U.S. oil output from seven major shale formations is expected to decline by about 68,000 bbl/d in October to 7.64 million bbl/d, the U.S. Energy Information Administration (EIA) said in its monthly productivity report on Sept. 14.

That would be the first decline in production since May, according to revised data from the agency.

Output at every formation is expected to fall in October, except the Permian Basin of Texas and New Mexico, where production is expected to rise by about 23,000 bbl/d to 4.17 million bbl/d, the data showed. That would be the smallest increase since production declined in May, the data showed.

The biggest decline is expected to come from the Eagle Ford basin in South Texas, where output is expected to fall by nearly 28,000 bbl/d to 1.13 million bbl/d.

U.S. oil prices are still down about 40% from the peak at the start of the year, due to coronavirus demand destruction.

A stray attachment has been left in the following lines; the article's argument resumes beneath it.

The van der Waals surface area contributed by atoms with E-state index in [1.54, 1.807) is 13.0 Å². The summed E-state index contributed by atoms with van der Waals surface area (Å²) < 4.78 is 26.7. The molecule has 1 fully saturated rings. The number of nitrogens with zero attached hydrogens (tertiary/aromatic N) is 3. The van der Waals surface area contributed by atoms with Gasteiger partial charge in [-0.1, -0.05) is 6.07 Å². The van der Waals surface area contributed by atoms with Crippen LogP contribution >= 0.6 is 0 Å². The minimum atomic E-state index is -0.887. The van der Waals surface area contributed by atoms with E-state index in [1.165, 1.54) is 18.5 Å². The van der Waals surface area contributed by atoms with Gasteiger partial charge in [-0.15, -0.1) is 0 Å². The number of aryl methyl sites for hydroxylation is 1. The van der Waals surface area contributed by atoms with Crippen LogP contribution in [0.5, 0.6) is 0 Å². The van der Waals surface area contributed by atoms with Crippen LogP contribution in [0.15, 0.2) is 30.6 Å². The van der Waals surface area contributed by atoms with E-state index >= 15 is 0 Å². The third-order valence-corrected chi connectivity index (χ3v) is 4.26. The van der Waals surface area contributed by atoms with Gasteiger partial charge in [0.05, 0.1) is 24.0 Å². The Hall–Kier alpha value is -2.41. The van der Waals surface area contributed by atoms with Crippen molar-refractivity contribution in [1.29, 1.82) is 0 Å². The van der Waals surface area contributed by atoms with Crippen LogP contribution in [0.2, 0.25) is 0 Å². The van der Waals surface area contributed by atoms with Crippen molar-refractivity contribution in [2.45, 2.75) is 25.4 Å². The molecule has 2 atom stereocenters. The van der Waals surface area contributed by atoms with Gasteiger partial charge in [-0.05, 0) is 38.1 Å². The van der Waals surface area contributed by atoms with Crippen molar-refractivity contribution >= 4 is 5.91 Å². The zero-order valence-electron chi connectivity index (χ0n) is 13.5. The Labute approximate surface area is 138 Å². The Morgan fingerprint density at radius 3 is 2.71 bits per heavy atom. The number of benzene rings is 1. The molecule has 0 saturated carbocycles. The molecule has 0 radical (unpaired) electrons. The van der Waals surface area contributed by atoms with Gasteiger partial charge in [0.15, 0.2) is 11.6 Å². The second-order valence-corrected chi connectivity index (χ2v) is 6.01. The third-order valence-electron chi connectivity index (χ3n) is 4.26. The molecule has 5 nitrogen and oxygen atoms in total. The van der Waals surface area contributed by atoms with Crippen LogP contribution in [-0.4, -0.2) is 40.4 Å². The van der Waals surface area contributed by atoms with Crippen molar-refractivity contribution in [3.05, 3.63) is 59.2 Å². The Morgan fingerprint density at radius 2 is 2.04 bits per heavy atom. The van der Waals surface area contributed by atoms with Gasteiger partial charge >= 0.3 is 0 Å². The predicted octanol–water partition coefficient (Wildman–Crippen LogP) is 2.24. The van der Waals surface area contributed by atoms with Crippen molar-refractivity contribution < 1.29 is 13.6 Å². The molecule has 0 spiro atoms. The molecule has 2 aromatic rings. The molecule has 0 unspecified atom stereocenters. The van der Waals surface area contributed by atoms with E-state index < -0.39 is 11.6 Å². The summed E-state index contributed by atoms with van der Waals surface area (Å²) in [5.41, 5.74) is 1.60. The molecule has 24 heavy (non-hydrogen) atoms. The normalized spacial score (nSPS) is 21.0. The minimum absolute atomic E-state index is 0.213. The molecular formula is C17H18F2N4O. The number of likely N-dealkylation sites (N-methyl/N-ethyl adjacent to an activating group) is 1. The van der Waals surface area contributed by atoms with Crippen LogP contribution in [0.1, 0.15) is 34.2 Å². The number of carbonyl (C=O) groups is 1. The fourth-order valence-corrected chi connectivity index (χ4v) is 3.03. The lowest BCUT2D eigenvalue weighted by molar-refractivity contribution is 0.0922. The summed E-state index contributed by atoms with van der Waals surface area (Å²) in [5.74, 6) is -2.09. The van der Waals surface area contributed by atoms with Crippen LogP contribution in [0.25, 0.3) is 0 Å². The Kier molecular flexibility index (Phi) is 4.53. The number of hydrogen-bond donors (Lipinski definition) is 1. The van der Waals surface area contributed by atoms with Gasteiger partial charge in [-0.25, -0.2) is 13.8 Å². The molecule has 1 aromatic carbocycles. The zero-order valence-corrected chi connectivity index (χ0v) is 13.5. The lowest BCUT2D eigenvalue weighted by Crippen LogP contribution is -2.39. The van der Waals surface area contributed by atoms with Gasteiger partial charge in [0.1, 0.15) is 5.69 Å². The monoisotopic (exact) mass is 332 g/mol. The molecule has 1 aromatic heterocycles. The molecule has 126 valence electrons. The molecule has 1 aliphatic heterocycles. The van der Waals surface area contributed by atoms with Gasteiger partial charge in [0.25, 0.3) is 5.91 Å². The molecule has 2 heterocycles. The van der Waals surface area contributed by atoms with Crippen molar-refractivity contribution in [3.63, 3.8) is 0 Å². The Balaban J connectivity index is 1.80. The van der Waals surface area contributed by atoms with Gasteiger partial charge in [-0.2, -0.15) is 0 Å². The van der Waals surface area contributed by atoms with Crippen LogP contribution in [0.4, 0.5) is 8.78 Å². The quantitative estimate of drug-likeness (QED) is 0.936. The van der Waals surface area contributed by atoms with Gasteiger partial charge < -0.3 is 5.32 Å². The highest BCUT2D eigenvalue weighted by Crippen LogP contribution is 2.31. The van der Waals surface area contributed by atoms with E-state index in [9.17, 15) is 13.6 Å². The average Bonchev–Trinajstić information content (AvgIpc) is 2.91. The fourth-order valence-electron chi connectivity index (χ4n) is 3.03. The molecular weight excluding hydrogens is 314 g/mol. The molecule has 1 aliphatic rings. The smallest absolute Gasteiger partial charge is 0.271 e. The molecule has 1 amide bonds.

However, U.S. crude futures have gained almost 100% over the past five months to around $37/bbl, mostly on hopes global economies and energy demand will snap back as governments lift lockdowns.

Analysts said those higher oil prices have encouraged some energy firms to start adding rigs, an early indicator of future output, in recent weeks.

Separately, the EIA projected U.S. natural gas output would decline for a second month in a row to 80.6 Bcf/d in October.

That would be down over 400 MMcf/d from its forecast for September. Output from the big shale fields hit a monthly all-time high of 86.8 Bcf/d in November.

Output in Appalachia, the biggest U.S. shale gas formation, was set to slip for a third month in a row in October to 32.8 Bcf/d, down about 200 MMcf/d from September.